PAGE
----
Article

James Hunter - Everybody's Talking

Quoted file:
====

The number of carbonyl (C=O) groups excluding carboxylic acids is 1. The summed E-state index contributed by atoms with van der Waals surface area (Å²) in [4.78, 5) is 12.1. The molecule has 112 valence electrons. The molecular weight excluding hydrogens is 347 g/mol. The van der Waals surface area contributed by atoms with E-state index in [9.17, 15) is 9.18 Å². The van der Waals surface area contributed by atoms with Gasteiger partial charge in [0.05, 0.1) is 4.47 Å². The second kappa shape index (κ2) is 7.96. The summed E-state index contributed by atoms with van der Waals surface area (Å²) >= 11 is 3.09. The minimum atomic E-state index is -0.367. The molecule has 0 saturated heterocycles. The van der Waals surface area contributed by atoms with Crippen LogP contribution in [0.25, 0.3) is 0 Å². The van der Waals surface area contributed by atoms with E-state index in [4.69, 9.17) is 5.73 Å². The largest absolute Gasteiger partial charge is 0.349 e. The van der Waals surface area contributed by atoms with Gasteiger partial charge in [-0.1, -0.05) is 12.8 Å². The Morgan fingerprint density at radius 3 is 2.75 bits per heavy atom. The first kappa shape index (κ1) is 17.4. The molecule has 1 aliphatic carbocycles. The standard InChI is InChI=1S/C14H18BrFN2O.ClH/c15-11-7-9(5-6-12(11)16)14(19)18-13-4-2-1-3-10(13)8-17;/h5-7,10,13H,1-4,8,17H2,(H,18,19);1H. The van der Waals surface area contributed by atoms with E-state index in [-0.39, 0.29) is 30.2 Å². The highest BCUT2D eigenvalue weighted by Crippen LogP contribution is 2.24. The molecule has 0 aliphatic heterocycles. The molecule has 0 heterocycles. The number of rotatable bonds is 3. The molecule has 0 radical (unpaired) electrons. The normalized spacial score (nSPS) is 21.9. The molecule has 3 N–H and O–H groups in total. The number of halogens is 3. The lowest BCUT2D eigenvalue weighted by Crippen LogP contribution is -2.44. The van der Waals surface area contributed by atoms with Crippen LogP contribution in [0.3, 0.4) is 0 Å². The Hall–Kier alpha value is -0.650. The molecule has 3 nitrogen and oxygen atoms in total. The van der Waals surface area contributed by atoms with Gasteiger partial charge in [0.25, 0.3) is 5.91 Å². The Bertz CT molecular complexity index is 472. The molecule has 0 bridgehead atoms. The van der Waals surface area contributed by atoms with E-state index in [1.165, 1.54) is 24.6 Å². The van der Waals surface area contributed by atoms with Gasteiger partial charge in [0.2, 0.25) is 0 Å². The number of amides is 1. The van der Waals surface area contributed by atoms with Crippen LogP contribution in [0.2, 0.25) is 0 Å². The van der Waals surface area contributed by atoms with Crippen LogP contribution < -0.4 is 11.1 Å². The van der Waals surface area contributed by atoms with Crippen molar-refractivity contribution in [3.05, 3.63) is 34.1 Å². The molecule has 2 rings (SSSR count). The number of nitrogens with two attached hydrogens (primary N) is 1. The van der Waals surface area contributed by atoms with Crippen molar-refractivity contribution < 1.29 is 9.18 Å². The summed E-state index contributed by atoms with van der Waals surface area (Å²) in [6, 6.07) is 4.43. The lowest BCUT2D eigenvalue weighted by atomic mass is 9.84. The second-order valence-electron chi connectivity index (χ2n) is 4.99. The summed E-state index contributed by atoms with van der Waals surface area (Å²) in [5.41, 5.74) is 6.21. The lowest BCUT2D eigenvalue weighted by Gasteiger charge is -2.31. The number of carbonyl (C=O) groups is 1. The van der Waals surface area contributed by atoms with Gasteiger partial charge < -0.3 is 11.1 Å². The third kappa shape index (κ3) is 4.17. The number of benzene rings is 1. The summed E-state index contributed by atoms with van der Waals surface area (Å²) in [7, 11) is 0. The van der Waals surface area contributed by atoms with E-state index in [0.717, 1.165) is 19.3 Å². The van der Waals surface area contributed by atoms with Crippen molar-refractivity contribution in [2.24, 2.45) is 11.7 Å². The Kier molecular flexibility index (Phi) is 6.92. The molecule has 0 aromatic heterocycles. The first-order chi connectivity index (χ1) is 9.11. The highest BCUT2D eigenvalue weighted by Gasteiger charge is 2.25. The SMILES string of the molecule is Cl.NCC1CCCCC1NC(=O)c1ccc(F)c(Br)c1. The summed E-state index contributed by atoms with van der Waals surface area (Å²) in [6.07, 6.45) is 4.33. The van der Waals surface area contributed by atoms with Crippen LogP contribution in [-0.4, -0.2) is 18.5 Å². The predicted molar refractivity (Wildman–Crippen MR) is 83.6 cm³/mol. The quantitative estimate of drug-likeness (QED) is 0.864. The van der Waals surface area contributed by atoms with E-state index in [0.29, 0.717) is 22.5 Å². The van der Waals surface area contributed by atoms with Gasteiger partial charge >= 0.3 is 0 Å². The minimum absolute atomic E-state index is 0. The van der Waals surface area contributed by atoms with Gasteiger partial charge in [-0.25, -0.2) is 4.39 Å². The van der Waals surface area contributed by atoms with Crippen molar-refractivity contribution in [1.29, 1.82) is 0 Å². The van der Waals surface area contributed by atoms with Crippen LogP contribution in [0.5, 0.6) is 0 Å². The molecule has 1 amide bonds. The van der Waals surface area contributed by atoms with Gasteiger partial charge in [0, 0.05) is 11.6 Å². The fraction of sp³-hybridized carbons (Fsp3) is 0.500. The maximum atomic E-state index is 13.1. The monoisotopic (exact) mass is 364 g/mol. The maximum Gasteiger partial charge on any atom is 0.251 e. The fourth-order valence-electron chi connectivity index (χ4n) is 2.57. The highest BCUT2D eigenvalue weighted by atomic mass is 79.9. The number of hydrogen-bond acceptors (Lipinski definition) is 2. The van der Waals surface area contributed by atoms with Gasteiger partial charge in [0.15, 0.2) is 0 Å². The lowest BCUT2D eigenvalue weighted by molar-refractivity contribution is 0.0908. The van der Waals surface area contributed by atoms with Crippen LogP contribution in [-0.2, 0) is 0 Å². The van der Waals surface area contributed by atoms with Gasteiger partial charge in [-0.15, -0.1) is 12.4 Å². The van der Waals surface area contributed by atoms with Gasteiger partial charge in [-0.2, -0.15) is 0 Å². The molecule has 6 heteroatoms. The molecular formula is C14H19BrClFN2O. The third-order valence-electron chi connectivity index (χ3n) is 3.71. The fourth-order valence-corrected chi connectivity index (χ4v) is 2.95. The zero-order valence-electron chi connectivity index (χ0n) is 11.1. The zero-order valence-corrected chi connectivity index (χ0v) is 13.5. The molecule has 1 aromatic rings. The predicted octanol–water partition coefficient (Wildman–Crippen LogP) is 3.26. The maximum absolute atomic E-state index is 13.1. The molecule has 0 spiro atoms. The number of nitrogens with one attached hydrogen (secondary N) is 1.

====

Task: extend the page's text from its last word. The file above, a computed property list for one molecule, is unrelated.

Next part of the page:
Sitting in a Manhattan soul food restaurant and discussing the prospect of fame, James Hunter peppers his speech with the colorful argot of his native Colchester, on the east coast of England: "knee-trembler" (for sex), "piss on his strawberries" (disappoint), "kahzi" (toilet). Hunter's music -- pleading, urgent soul with an uptown polish -- is probably too far removed from the current popular taste for him to fret about stardom. But for the first time in his long career, it at least seems possible, especially in the wake of his new Rounder Records album, the rich and distinctive People Gonna Talk. Not that Hunter cares a great deal one way or the other. "I've never planned anything in me life," he confesses with a philosophical shrug. "I look at the options and pick the one I like, and go steaming on with it." He's spent the last two decades performing on street corners, making the occasional record, and acquiring a small but steady reputation as the next English soul-man-to-watch. Even finicky artists such as Van Morrison have lent their praise, and the new disc (his first in the U.S.) has become, in Hunter's words, "an overnight success that's taken twenty years." Recorded at London's Toe Rag Studios, vaunted in certain music circles for its pure analog sound, People Gonna Talk is refreshingly free of gimmicks or the vocal histrionics Jerry Wexler used to call "oversouling." It's powerful music that aims for the feet and often, at its best moments, strikes the heart instead. "Tell Her For Me", with its jaunty rhythm and pointed horns, is a dead ringer for the supper-club-meets-juke-joint sound Bobby Bland crafted in his early years. Other tracks -- the James Brown-styled rave-up "Riot In My Heart", for example -- pay homage to Hunter's musical heroes but avoid imitation. With his trembling guitar playing, caressing voice, and straight-to-the-point writing (he wrote all of the disc's fourteen songs), Hunter stakes out a territory entirely his own. It all started during his boyhood years, when Hunter's family moved into a trailer stocked with his grandmother's collection of old 78s. It was his first exposure to the rockabilly and early R&B artists who would later become his chief inspiration. The trailer (or "caravan" in Hunter's parlance) sat in the middle of an onion field, where Hunter recalls feeling "starved for entertainment." It's a scene that has already, in a few short months, become part of his legend. "That's a very minor part of me life that's been sort of hyped up quite a lot," he admits. "I'm afraid I've been tempted to help. I say there was nothing to do there but throw stones at the pigs." As a young man, Hunter worked as a railroad laborer while supplementing his income with street busking. In the process he put together the airtight band that has been with him for fifteen years: bassist Jason Wilson, drummer Jonathan Lee, and, on tenor and baritone sax, Damian Hand and Lee Badau -- two players so attuned to one another that they often sound like a single, razor-sharp unit. "We used to do quite a lot of busking, and then we got invited indoors," Hunter recalls with breezy good humor. Nothing seems to ruffle his feathers: When recounting the ups and downs of a career that has been, even when looked at in the best possible light, unpredictable, he is the very model of English pluck. Two years ago the regular gigs dried up and he found himself returning to the street corner. Compared to laboring, the money in busking was better. Plus, Hunter adds with a smile, "You met a better class of people -- we hung out with tramps on the street." Eventually he had the chance to record two albums, but now confesses that neither was to his liking. "We were playing in an old style, but using state of the art technology," he explains, "and the result of that made our sound too modern and too old-fashioned at the same time. We got the worst elements of both, in a certain way." Beyond its pristine sound, what sets People Gonna Talk apart is the delight it takes in recasting familiar devices in a new way. The beautiful title track uses a variety of elements -- a hesitating ska beat, delicate strings -- to charm and captivate. Nothing else on the album exerts quite the same emotional pull, that magical sense of being swept along on a current, but every song is marked by a keen musicality. Experience and age (he's now in his 40s) have burnished Hunter's voice, highlighting its smoky contours. No longer does he feel the need to over-emote, as he did in his younger days. "If the song's any good," he figures, "you can let that do the work." It's an apt summation of a simple style, one that honors the material first and foremost. This is the tradition Hunter seeks to preserve, and it's miles apart from what's usually proffered by the younger generation of pop-soul squawkers. "I think it's about something else now," he observes of the present-day scene, in a rare moment of discontent. "It's about that cult of celebrity. People are in it to get famous, whereas people used to be in it because they were into music." Asked about his own reasons for staying in the game, Hunter scarcely misses a beat. "Me, I do it for the money." His eyes glimmer as he looks to the floor, shoulders heaving with laughter.